Military patches and uniforms for police and soldiers on the UK’s armed forces have been available for about two years, but the number of troops with them has remained at the low levels seen before the war in Syria began.
The number of officers and troops who wear the insignia of the Metropolitan Police has also remained relatively low, with just about 1,000 available in March 2017, according to figures obtained by New Scientist.
The police’s insignia also includes a patch for the RAF, which is based in the US, which it used to command.
A British police officer, left, and a member of the Royal Ulster Constabulary (RUC) guard a police station in central London.
Police are using patches for officers and armed forces personnel to make sure they are well-equipped, said Mark Evans, a retired Royal Ulster constable who runs the uniform department at the Royal Military Police (RMP).
The military insignia has been widely seen as an attempt by the Royal Army to bolster its numbers and support its troops in Syria.
Some of the patches have also been seen by some of the armed forces, but only as a last resort.
One police officer in the UK said he was in Syria in April to provide training to other police officers in a bid to boost morale and improve their physical condition.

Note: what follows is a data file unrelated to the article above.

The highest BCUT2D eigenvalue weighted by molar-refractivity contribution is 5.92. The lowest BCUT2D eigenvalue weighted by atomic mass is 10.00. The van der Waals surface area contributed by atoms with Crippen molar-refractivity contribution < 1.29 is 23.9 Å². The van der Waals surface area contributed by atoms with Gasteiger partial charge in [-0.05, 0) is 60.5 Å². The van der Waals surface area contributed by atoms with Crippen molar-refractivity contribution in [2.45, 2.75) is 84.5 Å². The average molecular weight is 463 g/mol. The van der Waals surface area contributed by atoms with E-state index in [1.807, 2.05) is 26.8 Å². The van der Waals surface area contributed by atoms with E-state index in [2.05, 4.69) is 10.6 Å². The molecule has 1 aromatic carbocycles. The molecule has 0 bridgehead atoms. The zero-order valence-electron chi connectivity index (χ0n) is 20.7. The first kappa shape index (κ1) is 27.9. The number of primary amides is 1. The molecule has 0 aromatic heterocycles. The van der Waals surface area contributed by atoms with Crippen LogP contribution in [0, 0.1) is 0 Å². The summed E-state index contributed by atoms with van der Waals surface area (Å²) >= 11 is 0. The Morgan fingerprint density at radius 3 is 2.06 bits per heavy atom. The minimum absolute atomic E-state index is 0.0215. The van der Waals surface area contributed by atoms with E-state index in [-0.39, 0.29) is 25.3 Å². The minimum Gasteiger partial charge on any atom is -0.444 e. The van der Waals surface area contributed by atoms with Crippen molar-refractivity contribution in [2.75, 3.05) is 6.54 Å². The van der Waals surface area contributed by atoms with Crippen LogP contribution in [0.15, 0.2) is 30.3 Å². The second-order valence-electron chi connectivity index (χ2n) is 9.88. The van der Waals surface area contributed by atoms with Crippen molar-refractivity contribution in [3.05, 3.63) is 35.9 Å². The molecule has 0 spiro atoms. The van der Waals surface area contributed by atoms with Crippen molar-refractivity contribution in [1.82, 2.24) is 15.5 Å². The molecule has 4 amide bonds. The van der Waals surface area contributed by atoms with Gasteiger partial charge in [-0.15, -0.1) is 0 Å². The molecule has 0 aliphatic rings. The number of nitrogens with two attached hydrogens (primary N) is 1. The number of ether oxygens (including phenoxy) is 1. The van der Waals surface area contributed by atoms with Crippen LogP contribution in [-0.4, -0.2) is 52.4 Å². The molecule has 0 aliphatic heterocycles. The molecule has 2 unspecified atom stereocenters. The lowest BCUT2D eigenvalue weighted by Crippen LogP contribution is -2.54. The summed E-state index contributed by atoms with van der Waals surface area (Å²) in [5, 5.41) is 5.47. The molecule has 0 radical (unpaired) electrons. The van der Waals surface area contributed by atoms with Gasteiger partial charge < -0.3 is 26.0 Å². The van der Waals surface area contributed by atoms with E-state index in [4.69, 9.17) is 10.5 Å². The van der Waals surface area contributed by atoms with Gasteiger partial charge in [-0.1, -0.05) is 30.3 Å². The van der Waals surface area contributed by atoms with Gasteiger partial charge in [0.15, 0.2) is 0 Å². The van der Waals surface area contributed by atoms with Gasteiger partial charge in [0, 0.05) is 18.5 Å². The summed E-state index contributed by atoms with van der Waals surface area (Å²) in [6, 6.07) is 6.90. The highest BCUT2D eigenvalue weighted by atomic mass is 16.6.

He was wearing a white police shirt and a black military uniform that read ‘The Metropolitan Police’.
The RMP said in a statement that it would not be releasing the data on the number and size of police officers who wear patches until the end of May.
It added that its decision to restrict the number would be based on the need to protect the rights of members of the public.
New Scientist contacted the Met Police for comment.
Last year, the RMP made an announcement that all of its officers were being given new uniforms that were made of a blend of polyester and wool.
The RMP declined to comment further.
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